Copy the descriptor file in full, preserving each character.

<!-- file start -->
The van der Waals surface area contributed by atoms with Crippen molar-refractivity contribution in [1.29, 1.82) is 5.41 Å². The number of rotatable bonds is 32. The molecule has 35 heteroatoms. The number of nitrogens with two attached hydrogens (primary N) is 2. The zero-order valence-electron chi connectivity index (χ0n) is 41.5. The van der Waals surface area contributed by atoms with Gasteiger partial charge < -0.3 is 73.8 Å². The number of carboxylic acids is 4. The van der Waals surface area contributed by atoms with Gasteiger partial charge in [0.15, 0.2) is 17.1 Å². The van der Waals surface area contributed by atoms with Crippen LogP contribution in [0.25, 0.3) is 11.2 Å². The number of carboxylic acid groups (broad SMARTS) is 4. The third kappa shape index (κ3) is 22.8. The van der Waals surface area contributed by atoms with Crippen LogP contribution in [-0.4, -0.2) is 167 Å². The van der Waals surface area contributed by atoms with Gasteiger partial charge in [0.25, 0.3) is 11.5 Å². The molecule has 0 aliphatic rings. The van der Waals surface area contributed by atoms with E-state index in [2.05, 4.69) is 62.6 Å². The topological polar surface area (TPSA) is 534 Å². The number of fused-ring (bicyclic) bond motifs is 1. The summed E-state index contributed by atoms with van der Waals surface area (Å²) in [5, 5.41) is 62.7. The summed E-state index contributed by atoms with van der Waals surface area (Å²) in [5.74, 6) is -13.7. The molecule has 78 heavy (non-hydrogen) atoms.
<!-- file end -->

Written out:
The van der Waals surface area contributed by atoms with Crippen molar-refractivity contribution in [1.29, 1.82) is 5.41 Å². The number of rotatable bonds is 32. The molecule has 35 heteroatoms. The number of nitrogens with two attached hydrogens (primary N) is 2. The zero-order valence-electron chi connectivity index (χ0n) is 41.5. The van der Waals surface area contributed by atoms with Gasteiger partial charge < -0.3 is 73.8 Å². The number of carboxylic acids is 4. The van der Waals surface area contributed by atoms with Gasteiger partial charge in [0.15, 0.2) is 17.1 Å². The van der Waals surface area contributed by atoms with Crippen LogP contribution in [0.25, 0.3) is 11.2 Å². The number of carboxylic acid groups (broad SMARTS) is 4. The third kappa shape index (κ3) is 22.8. The van der Waals surface area contributed by atoms with Crippen LogP contribution in [-0.4, -0.2) is 167 Å². The van der Waals surface area contributed by atoms with Gasteiger partial charge in [0.25, 0.3) is 11.5 Å². The molecule has 0 aliphatic rings. The van der Waals surface area contributed by atoms with E-state index in [2.05, 4.69) is 62.6 Å². The topological polar surface area (TPSA) is 534 Å². The number of fused-ring (bicyclic) bond motifs is 1. The summed E-state index contributed by atoms with van der Waals surface area (Å²) in [5, 5.41) is 62.7. The summed E-state index contributed by atoms with van der Waals surface area (Å²) in [5.74, 6) is -13.7. The molecule has 78 heavy (non-hydrogen) atoms.